Friday, July 23, 2004

Microsoft's Payout

Big story this week in the IT sector about Microsoft divesting itself of half its cash reserves - which amounts to about 30 billion dollars - to pay a $3 per share dividend to its stockholders.

This is really only terribly interesting if you know something about the way Microsoft thinks about money. Part of the reason it was sitting on 60 billion in cash was because it wants to be able to run for something like five years with zero profits. Why? So that if a competitor ever threatened them, they could drive them out of the market by dropping their prices as low as they cared to, up to and including giving them away until the competitor was driven out of business. Think Internet Explorer versus Netscape, only applied to every single market Microsoft competes in - operating systems, office suites, web browsers, e-mail servers, Web servers, programming languages - all at the same time.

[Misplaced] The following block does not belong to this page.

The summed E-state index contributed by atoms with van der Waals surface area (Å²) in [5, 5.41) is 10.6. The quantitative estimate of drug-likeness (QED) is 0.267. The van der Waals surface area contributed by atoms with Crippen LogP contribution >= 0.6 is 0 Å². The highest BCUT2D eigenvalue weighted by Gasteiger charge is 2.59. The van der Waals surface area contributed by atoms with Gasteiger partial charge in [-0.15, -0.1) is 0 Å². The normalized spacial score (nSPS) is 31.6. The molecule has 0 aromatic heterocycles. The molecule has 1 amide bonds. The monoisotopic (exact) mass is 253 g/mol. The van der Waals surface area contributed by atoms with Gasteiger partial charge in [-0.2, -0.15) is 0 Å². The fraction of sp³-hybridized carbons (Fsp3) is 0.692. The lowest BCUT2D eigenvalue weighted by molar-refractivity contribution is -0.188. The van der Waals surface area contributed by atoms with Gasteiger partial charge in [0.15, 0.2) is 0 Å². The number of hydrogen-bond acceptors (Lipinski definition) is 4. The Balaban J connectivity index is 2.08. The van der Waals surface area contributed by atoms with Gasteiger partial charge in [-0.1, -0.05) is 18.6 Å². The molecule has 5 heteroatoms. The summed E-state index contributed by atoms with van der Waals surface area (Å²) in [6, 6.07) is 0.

So I came across this article in the NY Times:

Microsoft Is Dead. Long Live Microsoft.

It offers some interesting analysis, though it dissapointingly misses the strategic item I mentioned above. It assumes Microsoft gave up on trying to invest its 60 billion in something new. It's worth reading all the same.


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